Breaking through the glass ceiling: Career advancement of African-Americans in the federal government

Date of Award


Degree Type


Degree Name

Doctor of Philosophy (PhD)


Public Administration


Patricia Ingraham


African Americans in the federal government, career advancement within the federal civil service

Subject Categories

Public Administration


This study examines the career advancement of African Americans in the federal government.

Data (1992) from the U.S. Office of Personnel Management's Central Personnel Data File are used to examine the question "What is the impact of positions held by African Americans in the federal civil service structure on their career advancement prospects?" Two hypotheses about the representation of African Americans in federal occupations are presented: (1) "African American federal employees work within a narrow range of key jobs;" (2) "The key jobs in which African Americans are concentrated have lower promotion opportunities." Comparisons of African Americans and whites in federal occupations, key jobs, and GS-15 occupations do not support the hypotheses. African Americans share many of the same key jobs as whites; the majority of these shared occupations offer formal promotion opportunities to the GS-15 level. The differences in the lists highlight the importance of specific occupations as career pipelines to higher grade level positions.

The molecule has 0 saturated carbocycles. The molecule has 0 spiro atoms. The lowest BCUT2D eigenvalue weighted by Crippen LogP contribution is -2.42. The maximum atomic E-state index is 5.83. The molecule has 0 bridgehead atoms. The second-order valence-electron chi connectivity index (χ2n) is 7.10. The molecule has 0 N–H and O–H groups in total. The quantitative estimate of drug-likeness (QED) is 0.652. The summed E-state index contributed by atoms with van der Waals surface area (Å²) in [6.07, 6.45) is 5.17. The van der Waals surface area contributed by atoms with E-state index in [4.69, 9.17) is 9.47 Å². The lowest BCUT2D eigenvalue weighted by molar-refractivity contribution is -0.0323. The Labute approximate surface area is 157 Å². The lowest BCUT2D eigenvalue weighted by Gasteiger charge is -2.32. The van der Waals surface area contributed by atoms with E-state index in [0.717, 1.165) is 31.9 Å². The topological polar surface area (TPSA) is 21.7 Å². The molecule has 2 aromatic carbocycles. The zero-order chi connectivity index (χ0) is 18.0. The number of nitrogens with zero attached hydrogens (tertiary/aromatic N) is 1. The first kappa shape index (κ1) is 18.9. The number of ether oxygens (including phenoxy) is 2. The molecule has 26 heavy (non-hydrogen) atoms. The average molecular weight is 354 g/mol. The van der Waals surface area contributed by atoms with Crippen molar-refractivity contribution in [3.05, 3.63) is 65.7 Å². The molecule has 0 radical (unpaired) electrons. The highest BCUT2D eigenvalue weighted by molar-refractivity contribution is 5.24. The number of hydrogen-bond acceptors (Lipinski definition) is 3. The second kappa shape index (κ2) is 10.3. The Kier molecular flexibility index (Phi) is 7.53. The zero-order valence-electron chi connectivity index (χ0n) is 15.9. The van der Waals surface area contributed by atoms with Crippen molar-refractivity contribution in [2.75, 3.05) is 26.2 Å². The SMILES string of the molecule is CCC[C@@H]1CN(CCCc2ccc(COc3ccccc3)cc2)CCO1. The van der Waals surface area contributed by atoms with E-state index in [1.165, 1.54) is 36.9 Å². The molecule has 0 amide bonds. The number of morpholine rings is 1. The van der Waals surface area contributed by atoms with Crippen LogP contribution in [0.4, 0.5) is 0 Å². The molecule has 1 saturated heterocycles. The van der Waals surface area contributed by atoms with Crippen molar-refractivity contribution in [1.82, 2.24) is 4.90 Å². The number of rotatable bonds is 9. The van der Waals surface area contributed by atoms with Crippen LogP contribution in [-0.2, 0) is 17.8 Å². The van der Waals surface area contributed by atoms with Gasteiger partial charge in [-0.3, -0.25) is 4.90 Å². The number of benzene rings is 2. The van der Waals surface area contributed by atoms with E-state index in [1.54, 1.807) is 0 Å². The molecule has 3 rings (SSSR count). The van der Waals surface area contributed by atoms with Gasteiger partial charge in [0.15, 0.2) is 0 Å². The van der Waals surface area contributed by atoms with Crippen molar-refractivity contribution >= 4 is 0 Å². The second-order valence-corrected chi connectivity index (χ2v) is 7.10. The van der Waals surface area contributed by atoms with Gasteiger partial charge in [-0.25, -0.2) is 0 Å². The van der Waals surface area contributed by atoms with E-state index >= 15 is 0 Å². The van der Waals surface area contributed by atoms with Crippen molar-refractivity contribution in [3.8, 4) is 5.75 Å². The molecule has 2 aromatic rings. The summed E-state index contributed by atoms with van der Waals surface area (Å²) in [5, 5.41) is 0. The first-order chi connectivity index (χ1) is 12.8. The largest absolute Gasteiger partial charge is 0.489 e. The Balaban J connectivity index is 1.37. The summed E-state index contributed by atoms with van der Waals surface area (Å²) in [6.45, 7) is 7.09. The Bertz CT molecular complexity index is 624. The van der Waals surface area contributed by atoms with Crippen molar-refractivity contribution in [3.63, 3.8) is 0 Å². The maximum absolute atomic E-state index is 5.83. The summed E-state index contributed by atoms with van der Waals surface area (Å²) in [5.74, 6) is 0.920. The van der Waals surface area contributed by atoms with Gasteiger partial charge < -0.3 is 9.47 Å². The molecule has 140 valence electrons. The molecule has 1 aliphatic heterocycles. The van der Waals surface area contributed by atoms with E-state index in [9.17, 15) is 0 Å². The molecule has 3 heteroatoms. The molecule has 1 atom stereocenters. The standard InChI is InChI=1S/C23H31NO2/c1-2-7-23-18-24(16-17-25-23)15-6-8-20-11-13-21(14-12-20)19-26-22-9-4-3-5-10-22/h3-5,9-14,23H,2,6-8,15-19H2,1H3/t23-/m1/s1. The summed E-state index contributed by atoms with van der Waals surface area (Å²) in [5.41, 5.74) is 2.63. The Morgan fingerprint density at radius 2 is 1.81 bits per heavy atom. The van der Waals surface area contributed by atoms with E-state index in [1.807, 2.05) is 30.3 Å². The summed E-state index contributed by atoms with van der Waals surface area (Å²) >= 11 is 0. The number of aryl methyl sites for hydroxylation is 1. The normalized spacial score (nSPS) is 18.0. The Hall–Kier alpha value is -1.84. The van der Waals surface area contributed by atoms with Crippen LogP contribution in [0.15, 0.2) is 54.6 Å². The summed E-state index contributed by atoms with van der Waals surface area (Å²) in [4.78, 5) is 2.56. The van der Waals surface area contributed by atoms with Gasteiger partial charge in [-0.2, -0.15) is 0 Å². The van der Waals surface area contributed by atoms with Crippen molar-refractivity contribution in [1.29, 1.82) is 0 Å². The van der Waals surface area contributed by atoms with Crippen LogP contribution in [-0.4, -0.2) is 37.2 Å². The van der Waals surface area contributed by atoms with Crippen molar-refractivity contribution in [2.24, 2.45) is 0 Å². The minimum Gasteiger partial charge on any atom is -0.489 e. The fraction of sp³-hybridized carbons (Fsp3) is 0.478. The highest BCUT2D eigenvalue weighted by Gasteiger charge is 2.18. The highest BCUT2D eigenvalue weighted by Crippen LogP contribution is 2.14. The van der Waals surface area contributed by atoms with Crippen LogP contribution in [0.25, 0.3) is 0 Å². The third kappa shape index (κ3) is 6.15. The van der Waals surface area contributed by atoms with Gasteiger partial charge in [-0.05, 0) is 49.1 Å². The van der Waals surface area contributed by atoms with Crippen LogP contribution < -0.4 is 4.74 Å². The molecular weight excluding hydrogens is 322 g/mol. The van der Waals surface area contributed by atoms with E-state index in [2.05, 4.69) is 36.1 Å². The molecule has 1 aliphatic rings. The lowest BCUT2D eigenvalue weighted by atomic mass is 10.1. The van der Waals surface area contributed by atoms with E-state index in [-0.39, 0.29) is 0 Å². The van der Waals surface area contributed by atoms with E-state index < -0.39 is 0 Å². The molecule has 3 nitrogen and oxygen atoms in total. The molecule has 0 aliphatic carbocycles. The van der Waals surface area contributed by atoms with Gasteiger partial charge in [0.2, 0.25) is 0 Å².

Interviews with African American members of the Senior Executive Service (SES) address the question "What factors do African American executives identify as important to their career advancement within the federal civil service?" Eight categories of key events are identified: Career Moves, Negative Encounters With Boss, Encounters with Employees, Improving Skills, Family/Community Ties, Having Mentors/Supporters, Military Service, and Race Matters. Twenty-eight lessons represent four categories: Take Control of Your Career, Treat Employees Well, Get The Job Done, and Dealing With Racethnicity. In terms of skills used to perform their jobs, African American SES members are similar to their white peers. Yet, their opportunities to develop and exercise these skills are believed to be influenced by their racial status.

The study results suggest that the answer to the question "Given the federal government's commitment to representative bureaucracy, why are there not more African Americans in the career, non-appointed positions of the Senior Executive Service?" lies in the relationship between promotion opportunity structures, how African Americans are distributed in an organization's occupations, and how that distribution affects workplace experiences.


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